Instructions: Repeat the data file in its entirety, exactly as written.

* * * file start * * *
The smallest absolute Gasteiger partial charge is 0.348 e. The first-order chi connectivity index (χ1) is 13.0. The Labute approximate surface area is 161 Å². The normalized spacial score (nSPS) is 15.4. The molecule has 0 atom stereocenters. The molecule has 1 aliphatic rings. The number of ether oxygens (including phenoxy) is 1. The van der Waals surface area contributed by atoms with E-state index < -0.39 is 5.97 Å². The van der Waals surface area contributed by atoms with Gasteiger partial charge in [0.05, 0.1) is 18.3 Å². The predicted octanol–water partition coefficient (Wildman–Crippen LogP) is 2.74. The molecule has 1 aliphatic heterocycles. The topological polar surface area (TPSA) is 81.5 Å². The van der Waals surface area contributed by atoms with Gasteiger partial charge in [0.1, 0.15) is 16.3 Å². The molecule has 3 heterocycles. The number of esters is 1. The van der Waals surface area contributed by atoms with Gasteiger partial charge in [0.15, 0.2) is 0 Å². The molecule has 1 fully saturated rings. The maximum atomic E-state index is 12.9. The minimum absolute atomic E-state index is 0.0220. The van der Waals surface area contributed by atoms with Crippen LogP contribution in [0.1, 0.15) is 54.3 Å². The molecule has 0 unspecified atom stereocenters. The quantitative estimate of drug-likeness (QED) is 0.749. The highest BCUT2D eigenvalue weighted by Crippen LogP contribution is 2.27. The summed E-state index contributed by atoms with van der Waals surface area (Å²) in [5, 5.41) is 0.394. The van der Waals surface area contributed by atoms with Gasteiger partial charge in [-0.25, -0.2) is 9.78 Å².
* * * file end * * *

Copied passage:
The smallest absolute Gasteiger partial charge is 0.348 e. The first-order chi connectivity index (χ1) is 13.0. The Labute approximate surface area is 161 Å². The normalized spacial score (nSPS) is 15.4. The molecule has 0 atom stereocenters. The molecule has 1 aliphatic rings. The number of ether oxygens (including phenoxy) is 1. The van der Waals surface area contributed by atoms with E-state index < -0.39 is 5.97 Å². The van der Waals surface area contributed by atoms with Gasteiger partial charge in [0.05, 0.1) is 18.3 Å². The predicted octanol–water partition coefficient (Wildman–Crippen LogP) is 2.74. The molecule has 1 aliphatic heterocycles. The topological polar surface area (TPSA) is 81.5 Å². The van der Waals surface area contributed by atoms with Gasteiger partial charge in [0.1, 0.15) is 16.3 Å². The molecule has 3 heterocycles. The number of esters is 1. The van der Waals surface area contributed by atoms with Gasteiger partial charge in [0.15, 0.2) is 0 Å². The molecule has 1 fully saturated rings. The maximum atomic E-state index is 12.9. The minimum absolute atomic E-state index is 0.0220. The van der Waals surface area contributed by atoms with Crippen LogP contribution in [0.1, 0.15) is 54.3 Å². The molecule has 0 unspecified atom stereocenters. The quantitative estimate of drug-likeness (QED) is 0.749. The highest BCUT2D eigenvalue weighted by Crippen LogP contribution is 2.27. The summed E-state index contributed by atoms with van der Waals surface area (Å²) in [5, 5.41) is 0.394. The van der Waals surface area contributed by atoms with Gasteiger partial charge in [-0.25, -0.2) is 9.78 Å².